Voters in Britain go to the polls today (June 23) in a referendum on whether to remain in the European Union.
The campaigning has been highly contentious, and plenty of people—in Britain, Europe, and beyond—are eager for it to end.
In case you are just tuning in and wonder what all this “Brexit” talk is about, or if you’re looking to revisit how it’s all come to this, read on. Quartz has compiled a handy rundown of key stories we’ve published recently to bring you up to speed in time for the big reveal: Brexit or Bremain.
Britain has had a long-standing love-hate relationship with the EU. More specifically, the referendum is a result of a Conservative party psychodrama that dates back to the earliest days of Britain’s membership in continental clubs.
Not exclusively. The loudest supporters of Brexit are on the right, but plenty on the left want to leave the EU, too.
There are three: The economy, immigration and identity.
Since the polls are so close, history and human nature suggests that the status quo—”remain”—will prevail. Voting ends at 10pm local time (5pm ET) and results are expected between 5am and 7am the following morning (pdf).
I saw John Oliver call the campaign “poisonous.” Was it that bad?
When one side calls the other’s tactics “Project Fear,” and it responds by dubbing its opponents “Project Hate,” then yes, it’s been pretty poisonous.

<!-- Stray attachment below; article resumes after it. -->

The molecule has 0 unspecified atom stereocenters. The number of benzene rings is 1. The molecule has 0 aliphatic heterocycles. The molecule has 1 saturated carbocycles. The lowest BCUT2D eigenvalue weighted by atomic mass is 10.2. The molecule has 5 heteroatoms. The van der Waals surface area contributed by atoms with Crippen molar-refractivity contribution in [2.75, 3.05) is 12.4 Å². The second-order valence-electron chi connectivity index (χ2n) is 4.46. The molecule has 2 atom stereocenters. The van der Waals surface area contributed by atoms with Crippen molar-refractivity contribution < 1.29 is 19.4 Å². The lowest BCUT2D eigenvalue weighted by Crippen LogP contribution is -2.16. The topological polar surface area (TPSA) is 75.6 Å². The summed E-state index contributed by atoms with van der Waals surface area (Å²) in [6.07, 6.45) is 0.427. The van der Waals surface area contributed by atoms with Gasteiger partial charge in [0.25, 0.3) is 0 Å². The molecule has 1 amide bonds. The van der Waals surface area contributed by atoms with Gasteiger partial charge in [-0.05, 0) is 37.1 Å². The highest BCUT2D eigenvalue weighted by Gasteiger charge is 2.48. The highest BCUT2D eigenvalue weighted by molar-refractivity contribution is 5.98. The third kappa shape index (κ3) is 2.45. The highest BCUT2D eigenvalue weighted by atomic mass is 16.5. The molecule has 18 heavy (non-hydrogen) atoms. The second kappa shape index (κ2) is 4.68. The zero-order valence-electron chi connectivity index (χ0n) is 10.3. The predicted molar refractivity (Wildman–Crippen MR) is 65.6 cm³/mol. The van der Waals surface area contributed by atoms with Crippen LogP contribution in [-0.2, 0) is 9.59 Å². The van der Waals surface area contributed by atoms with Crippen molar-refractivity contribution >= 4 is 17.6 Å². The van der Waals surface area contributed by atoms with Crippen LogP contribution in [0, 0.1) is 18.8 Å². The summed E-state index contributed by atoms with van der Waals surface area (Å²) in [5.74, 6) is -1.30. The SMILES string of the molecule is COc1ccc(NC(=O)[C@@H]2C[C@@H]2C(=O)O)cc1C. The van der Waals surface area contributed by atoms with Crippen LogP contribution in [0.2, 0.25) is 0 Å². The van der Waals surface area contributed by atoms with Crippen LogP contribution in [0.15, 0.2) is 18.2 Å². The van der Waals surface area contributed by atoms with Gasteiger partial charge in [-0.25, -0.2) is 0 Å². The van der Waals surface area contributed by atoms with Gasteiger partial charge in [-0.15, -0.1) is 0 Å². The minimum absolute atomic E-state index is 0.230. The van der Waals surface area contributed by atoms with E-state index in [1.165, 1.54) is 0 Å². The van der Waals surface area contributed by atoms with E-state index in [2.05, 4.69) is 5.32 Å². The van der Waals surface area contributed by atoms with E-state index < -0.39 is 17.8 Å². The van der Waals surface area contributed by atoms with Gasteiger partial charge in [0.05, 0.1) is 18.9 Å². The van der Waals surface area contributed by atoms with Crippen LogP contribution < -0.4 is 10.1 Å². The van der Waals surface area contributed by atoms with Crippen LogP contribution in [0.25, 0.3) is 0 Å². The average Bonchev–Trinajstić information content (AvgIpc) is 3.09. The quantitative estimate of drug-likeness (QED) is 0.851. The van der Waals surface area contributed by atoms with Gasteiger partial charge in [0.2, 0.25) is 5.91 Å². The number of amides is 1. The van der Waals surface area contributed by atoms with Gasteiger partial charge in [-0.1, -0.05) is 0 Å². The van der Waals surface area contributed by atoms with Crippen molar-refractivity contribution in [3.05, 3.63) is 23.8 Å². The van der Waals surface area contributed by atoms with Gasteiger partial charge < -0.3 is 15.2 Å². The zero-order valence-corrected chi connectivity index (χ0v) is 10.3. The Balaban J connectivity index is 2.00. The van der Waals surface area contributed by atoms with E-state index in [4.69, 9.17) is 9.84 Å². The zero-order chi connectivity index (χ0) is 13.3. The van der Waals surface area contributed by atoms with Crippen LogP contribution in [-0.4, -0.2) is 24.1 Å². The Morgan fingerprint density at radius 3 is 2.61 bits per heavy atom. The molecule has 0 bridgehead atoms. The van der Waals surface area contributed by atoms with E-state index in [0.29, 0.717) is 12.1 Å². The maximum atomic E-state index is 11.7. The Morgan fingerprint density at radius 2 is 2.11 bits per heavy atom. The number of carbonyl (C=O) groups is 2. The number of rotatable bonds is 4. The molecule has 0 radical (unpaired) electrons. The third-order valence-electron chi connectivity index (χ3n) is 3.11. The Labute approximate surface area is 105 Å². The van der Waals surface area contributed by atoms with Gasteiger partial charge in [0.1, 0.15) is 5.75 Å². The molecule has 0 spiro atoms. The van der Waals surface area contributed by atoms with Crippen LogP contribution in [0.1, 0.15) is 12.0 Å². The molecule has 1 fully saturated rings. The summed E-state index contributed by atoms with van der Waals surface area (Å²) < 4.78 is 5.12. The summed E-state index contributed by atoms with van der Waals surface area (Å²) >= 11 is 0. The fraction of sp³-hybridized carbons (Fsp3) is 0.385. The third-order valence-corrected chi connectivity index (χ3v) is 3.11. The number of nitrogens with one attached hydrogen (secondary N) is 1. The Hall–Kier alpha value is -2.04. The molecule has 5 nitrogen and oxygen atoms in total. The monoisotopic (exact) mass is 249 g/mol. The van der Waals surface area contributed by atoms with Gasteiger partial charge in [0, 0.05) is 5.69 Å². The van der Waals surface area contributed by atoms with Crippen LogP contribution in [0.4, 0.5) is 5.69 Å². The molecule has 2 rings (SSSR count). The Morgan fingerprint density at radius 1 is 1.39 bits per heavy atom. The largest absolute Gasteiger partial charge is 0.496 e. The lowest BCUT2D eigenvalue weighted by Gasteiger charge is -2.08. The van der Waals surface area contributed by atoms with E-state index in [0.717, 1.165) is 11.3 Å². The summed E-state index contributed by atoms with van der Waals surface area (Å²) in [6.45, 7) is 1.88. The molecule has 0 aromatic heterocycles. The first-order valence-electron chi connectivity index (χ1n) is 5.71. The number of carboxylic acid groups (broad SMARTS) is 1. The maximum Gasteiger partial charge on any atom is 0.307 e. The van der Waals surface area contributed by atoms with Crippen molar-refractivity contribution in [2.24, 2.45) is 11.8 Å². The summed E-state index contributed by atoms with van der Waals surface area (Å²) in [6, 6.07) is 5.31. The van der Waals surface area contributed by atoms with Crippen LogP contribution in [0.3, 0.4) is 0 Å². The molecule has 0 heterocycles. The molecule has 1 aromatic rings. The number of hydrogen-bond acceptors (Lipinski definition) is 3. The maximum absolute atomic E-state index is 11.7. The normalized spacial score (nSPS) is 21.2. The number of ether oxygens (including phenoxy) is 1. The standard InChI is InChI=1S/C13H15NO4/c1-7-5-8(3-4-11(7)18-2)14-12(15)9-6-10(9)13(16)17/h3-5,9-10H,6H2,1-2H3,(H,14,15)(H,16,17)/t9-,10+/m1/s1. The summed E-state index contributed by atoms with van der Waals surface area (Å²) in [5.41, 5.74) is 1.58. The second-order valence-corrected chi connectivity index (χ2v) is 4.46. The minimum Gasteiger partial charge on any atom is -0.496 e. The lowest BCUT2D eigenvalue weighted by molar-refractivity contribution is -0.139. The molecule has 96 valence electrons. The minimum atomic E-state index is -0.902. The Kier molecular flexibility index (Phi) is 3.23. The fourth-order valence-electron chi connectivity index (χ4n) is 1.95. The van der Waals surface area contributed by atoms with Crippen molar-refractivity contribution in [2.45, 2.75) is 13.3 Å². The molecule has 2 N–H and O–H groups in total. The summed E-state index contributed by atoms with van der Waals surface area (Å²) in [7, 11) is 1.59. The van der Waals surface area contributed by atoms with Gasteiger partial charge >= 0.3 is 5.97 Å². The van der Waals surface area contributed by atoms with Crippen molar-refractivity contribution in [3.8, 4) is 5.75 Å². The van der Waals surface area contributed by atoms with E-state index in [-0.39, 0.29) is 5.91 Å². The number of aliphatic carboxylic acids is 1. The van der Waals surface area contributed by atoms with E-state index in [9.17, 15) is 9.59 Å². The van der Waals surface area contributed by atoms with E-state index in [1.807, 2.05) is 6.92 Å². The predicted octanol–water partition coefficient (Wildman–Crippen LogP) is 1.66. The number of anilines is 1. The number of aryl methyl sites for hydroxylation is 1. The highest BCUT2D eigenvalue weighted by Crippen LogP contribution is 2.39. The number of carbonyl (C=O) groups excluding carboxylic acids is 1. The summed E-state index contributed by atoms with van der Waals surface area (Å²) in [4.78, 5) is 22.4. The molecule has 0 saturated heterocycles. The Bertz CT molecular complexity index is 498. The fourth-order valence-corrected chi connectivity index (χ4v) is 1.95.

And it was punctuated by the murder of Jo Cox, a pro-EU member of parliament who believed immigration and integration made Britain better. When asked to give his name in court, her alleged attacker said “Death to traitors, freedom for Britain.”
Precious few, but rival flotillas facing off in the Thames provided bemusement.
Glad you asked. Quartz compiled a list of possibilities for all EU countries (Quitaly, Portugo, and the like).
You got it…
⚡ A history lesson that explains Britain’s aloofness from Europe
⚡ How the referendum split one of Britain’s leading political families
⚡ How Brexit poses a threat to Britain’s many minority languages
⚡ The results of 40 years of EU referendums across the continent
A complete archive of Quartz’s Brexit coverage can be found here.